Warning: the following is a rant!
Just tried to check my rating stars over on Helium, something that I do everyday. And couldn't.
Helium is upgrading to their 4.0 version (as they are calling it).
I managed to see some of the changes before the site went back into upgrade limbo (5:30 to 6:30 EST)---hmmm, counting on my fingers that announcement does not seem to match the current time.
One of the changes is that they moved the stats for the rating stars. Basically, they have hid it at the bottom of a page (I was in the process of looking for it when the limbo came back). The official answer is that no one wants to be greeted by their low rating numbers first thing on arrival.
Hey, that is the only reason I log into Helium is to check my rating stats. And I won't do that even if I wasn't earning something from a couple of articles to justify the time spent rating every month.
Yes, I will admit that I have more or less quit writing for Helium. I just don't have the time to continously leapfrog articles that are drowning in the ratings because I wrote a general article and everyone else is shouting about the injustices of the world. It is sad to say, but political and religious rants outperform reasoned and neutral articles in the rating process.
One of the biggest changes is that they are going to start adding the date that the articles were created and last updated. On one hand, it is very much needed---I have complained about the lack of dates on articles before (is this recent? or something written three years ago?). On the other hand, I wonder how old (as in written and not updated recently) articles are going to be affected earnings wise.
Unfortunately, I can imagine people just leapfrogging articles (without actually changing a single word or punctuation mark) merely to get a more recent update date listed. I have a feeling that some of my articles have tanked simply because other people continously leapfrog their articles until they found the right set of raters and the article goes higher in the ratings. Let's just give them one more reason to hit leapfrog without making any actual changes, shall we?!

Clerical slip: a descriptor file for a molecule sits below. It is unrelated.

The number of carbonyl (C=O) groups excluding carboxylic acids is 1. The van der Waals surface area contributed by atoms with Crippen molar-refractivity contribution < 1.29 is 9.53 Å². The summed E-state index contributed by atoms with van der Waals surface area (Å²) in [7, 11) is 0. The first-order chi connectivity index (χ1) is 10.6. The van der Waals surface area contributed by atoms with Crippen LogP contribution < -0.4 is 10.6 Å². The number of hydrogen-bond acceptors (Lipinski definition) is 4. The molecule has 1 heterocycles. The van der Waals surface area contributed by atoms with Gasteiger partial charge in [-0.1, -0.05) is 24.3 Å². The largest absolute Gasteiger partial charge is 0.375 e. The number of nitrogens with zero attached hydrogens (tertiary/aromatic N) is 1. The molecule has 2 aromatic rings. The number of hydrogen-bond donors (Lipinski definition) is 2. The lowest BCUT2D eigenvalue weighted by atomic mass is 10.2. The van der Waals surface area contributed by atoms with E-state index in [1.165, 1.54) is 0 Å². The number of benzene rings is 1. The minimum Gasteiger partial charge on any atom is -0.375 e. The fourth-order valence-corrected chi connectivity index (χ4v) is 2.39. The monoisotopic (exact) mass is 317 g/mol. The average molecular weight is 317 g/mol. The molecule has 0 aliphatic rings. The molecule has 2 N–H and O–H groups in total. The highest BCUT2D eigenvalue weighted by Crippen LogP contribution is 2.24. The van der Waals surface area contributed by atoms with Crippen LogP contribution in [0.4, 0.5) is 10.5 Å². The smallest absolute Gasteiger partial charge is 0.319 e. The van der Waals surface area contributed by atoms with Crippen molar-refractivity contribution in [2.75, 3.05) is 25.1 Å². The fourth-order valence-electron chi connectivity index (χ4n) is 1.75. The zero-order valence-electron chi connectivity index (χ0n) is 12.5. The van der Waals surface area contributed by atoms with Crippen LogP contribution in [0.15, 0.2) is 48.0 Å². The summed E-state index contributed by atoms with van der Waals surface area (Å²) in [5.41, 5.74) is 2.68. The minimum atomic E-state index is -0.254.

Yes, it is a form of paranoia that I suffer from.
Helium also has introduced a "Needs Improvement" page---a page that shows you the fifteen articles that your rating is the lowest on. For me, this is an useless improvement. All fifteen that are showed are articles that I will never actually leapfrog.
There is a reason I don't leapfrog certain articles and never will. Either they are in the "got a whole penny from the article in its entire existence" or the article is very, very outdated. For instance, "Predicting the outcome of the war in Iraq" is something terribly outdated. And I am not going to leapfrog any of the poetry or fiction I published there---it is not worth my time and energy to do so.
In fact, with the style of writing I do, I am better off spending the same amount of time that it would take to rewrite an article and leapfroging it to write completely brand new article and publish it somewhere else. Sad, but true. While there are good things to be said about this new upgrade (I like the tweet button on every page), the biggest changes are just going to annoy me.
Heaven forbid that my top two earners quit making money on Helium---because I am so out of there when that day comes. Or at least, I will be if I am having one of "those days."
If you want to actually read something that I wrote on Helium, here is a link to an article about Why Count and Length are Important for Helium Articles. Provided of course, that the site is not currently in update limbo.
Friday, February 18, 2011
Saturday, February 5, 2011
A writing assignment for the swimsuit issue is a dream come true for the Sports Illustrated staffer. He grabs an exotic dateline and the guarantee that no one will read anything he comes up with.